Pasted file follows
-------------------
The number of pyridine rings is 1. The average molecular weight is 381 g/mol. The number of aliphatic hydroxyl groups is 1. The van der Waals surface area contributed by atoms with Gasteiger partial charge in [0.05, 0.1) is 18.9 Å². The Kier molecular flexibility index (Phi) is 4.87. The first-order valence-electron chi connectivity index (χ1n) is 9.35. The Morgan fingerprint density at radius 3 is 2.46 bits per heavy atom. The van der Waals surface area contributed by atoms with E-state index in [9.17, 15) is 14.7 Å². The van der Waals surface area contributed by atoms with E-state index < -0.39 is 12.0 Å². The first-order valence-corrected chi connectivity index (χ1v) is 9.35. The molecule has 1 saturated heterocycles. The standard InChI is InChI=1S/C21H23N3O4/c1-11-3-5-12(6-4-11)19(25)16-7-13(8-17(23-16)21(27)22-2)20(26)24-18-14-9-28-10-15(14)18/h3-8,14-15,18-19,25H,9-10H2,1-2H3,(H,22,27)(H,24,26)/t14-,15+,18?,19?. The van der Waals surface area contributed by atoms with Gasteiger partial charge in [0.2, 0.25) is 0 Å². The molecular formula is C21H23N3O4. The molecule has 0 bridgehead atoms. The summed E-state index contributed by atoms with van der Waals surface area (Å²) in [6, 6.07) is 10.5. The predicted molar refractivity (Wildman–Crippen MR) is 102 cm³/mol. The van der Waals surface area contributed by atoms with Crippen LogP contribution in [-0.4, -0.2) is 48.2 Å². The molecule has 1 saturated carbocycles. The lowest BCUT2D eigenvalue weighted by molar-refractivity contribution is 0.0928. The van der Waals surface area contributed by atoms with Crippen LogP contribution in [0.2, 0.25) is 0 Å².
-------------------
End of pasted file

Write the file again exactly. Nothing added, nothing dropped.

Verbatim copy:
The number of pyridine rings is 1. The average molecular weight is 381 g/mol. The number of aliphatic hydroxyl groups is 1. The van der Waals surface area contributed by atoms with Gasteiger partial charge in [0.05, 0.1) is 18.9 Å². The Kier molecular flexibility index (Phi) is 4.87. The first-order valence-electron chi connectivity index (χ1n) is 9.35. The Morgan fingerprint density at radius 3 is 2.46 bits per heavy atom. The van der Waals surface area contributed by atoms with E-state index in [9.17, 15) is 14.7 Å². The van der Waals surface area contributed by atoms with E-state index < -0.39 is 12.0 Å². The first-order valence-corrected chi connectivity index (χ1v) is 9.35. The molecule has 1 saturated heterocycles. The standard InChI is InChI=1S/C21H23N3O4/c1-11-3-5-12(6-4-11)19(25)16-7-13(8-17(23-16)21(27)22-2)20(26)24-18-14-9-28-10-15(14)18/h3-8,14-15,18-19,25H,9-10H2,1-2H3,(H,22,27)(H,24,26)/t14-,15+,18?,19?. The van der Waals surface area contributed by atoms with Gasteiger partial charge in [0.2, 0.25) is 0 Å². The molecular formula is C21H23N3O4. The molecule has 0 bridgehead atoms. The summed E-state index contributed by atoms with van der Waals surface area (Å²) in [6, 6.07) is 10.5. The predicted molar refractivity (Wildman–Crippen MR) is 102 cm³/mol. The van der Waals surface area contributed by atoms with Crippen LogP contribution in [-0.4, -0.2) is 48.2 Å². The molecule has 1 saturated carbocycles. The lowest BCUT2D eigenvalue weighted by molar-refractivity contribution is 0.0928. The van der Waals surface area contributed by atoms with Crippen LogP contribution in [0.2, 0.25) is 0 Å².